Skip to main content

Davis Journal

Catch cardiovascular disease before it breaks your heart

Feb 15, 2024 09:23AM ● By Becky Ginos

BOUNTIFUL—Heart disease is the leading cause of death in women in the United States.  

February is American Heart Month and while people might be thinking about their Valentine, they should also be thinking about their health.

“About half of those women don’t even recognize that it’s the number one killer,” said Marilyn Mariani, Chief Nursing Officer at Lakeview Hospital. “Females tend to be the caregivers so they don’t always take care of their own needs.”

Women might not have the same symptoms as men, she said. “It can be pain in the back, neck or jaw, shortness of breath, nausea and lightheadedness. It could be up to a month before a massive heart attack so get in and get checked out.”

Changes to a woman’s body throughout life can add to her risk of heart disease, Mariani said. “Things like pregnancy and menopause can cause a higher risk. Go to the doctor, if you’re smoking – quit. Women who smoke are at a 50% higher risk.”

Exercise 150 minutes a week, she said. “Some of that should be weight lifting or some type of strength exercise. Add color to your plate for a good diet. Don’t eat tons and tons of carbs and avoid fried foods. Cooking at home is better because you can figure that out for yourself.”

Don’t overeat, Mariani said. “Have the right portion you need. Most people don’t realize how the amount of sleep you get makes a difference. If you get below seven to eight hours of sleep it increases the risk of cardiac disease by 6%. Anything over eight hours increases it to 12%.”

Mariani has had her own experience with heart disease. “Both of my parents had heart attacks,” she said. “With my dad’s it was hereditary and I had the same problem and had to have a cardiac ablation to fix the issue.”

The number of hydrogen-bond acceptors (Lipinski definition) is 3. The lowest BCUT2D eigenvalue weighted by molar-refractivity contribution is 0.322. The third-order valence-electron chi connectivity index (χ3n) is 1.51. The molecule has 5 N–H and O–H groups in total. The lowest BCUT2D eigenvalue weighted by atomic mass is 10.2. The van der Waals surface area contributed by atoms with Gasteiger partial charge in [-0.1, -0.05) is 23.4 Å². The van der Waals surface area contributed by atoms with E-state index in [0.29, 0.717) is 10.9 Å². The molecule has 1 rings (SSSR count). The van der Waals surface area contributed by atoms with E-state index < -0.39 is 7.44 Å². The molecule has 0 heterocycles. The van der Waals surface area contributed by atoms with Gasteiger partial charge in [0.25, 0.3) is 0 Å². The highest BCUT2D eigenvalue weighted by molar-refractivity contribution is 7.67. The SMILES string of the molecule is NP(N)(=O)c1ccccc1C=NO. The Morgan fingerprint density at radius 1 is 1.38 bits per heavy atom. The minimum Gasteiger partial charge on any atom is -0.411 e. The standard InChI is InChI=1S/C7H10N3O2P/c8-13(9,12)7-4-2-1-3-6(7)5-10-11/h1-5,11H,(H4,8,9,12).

Women are not the best at looking for symptoms, said Mariani. “A cardiac ablation goes inside the heart to find the electricity that is causing it to not work correctly and get rid of the area that’s telling it not to do the right thing. Mine was only beating about half the time.”

Cardiac catheterization is another procedure used to open blocked arteries, she said. “It thins out the inside of arteries so you don’t have a heart attack. The thickening is caused by a buildup of plaque. Plaque buildup is caused by not eating healthy and not exercising.”

There are hereditary factors too, she said. “Control your blood pressure and high cholesterol. Go to the doctor so you can keep it under control. Many people can get rid of their medication by doing the right things.”

Lakeview has a cardiac rehab program, said Mariani. “It helps patients manage exercise and diet so they can reach the optimal level of cardiac function and strengthens the heart muscle so that it doesn’t have to work more. The heart really is a muscle.”

Exercise and diet are also good for stress, she said. “Increased stress increases the risk for a heart attack in women. Getting time for exercise is hard for women because they’re always running kids around and not getting enough ‘you’ time.”

Mariani said 45% of women over 20 are living with some form of cardiovascular disease. “They’re just not catching it.”